breathe - impart as if by breathing; "He breathed new life into the old house"
2.transfuse - pour out of one vessel into anothertransfuse - pour out of one vessel into another
pour - cause to run; "pour water over the floor"
3.transfuse - treat by applying evacuated cups to the patient's skintransfuse - treat by applying evacuated cups to the patient's skin
practice of medicine, medicine - the learned profession that is mastered by graduate training in a medical school and that is devoted to preventing or alleviating or curing diseases and injuries; "he studied medicine at Harvard"
care for, treat - provide treatment for; "The doctor treated my broken leg"; "The nurses cared for the bomb victims"; "The patient must be treated right away or she will die"; "Treat the infection with antibiotics"
4.transfuse - give a transfusion (e.g., of blood) totransfuse - give a transfusion (e.g., of blood) to
practice of medicine, medicine - the learned profession that is mastered by graduate training in a medical school and that is devoted to preventing or alleviating or curing diseases and injuries; "he studied medicine at Harvard"
dispense, administer - give or apply (medications)

transfuse

verb
To cause to be filled, as with a particular mood or tone:
Translations
يَنْقُل دَم شَخْصٍ إلى آخر
provést transfuzi
overføre
átömleszt
gefa blóî í æî
perpiltiperpylimas
pārliet
urobiť transfúziu
kan nakletmek

transfuse

[trænsˈfjuːz] VTtransfundir; [+ blood] → hacer una transfusión de

transfuse

vt (Med) bloodübertragen; (fig)erfüllen, durchdringen

transfuse

(trӕnsˈfjuːz) verb
to transfer (the blood of one person) into the veins of another.
transˈfusion (-ʒən) noun
1. a quantity of blood transferred from one person to another. She was given a blood transfusion.
2. the act or process of transferring blood from one person to another.

transfuse

vt transfundir, hacer una transfusión, poner sangre (fam)
References in classic literature ?
When it was all over, we were standing beside Arthur, who, poor fellow, was speaking of his part in the operation where his blood had been transfused to his Lucy's veins.
One immediately perceived three long parallel streets, unbroken, undisturbed, traversing, almost in a straight line, all three cities, from one end to the other; from North to South, perpendicularly, to the Seine, which bound them together, mingled them, infused them in each other, poured and transfused the people incessantly, from one to the other, and made one out of the three.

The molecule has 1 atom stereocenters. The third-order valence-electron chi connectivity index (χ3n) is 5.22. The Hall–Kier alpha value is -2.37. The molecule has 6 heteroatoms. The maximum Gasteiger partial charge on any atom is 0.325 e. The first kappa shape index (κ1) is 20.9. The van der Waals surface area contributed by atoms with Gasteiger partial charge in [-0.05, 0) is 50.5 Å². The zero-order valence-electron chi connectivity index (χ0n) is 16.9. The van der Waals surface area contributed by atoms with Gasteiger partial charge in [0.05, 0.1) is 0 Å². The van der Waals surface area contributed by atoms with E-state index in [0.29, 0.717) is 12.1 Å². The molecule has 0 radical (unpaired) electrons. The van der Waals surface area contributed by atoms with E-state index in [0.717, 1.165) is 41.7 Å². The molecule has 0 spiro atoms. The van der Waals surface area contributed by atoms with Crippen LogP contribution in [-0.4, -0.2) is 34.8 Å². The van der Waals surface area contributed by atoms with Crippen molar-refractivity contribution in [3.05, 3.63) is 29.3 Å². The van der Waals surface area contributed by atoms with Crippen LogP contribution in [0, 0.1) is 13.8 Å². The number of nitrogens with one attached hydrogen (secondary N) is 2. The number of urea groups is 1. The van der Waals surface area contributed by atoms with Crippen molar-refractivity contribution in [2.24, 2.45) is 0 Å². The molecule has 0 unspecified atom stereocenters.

All Dorothea's passion was transfused through a mind struggling towards an ideal life; the radiance of her transfigured girlhood fell on the first object that came within its level.
Then wonder and joy transfused her face, and she looked at Billy, and her hand went out to his.
Other research themes will include analyses of immune responses induced by and the pharmacokinetics and safety of transfused cells for research and development, aimed at realizing practical utilization of allogeneic cell transplantation therapy.
During this exercise about 2000 blood bags would be transfused to the registered patients at Expo Centre Karachi, while 1000 Blood Bags would be transfused to the patient at Badin, Nawabshah and Sukkur.
The production of artificial blood in industrial scale like that in factories could soon be a reality, once artificial blood produced from human stem cells is successfully transfused in patients.
A cost-benefit analysis was performed by multiplying the total number of platelets transfused during the study period by the percentage of pooled platelets transfused during the control period from the previous year.
Physicians at Memorial transfused blood to Claudia and performed an emergency hysterectomy.
Transfused malaria cases were 5375 having mean age of 22.
A previous study of THR patients found that blood transfusion was associated with increased risk of death and pneumonia: the greatest risk was seen in transfused patients with a postoperative haemoglobin of >105 g/l, suggesting that transfusion rather than anaemia is implicated (1,5).
The primary outcome was mortality, and secondary outcomes were adverse events, unexpected surgical intervention, blood transfusions, and volume of blood transfused.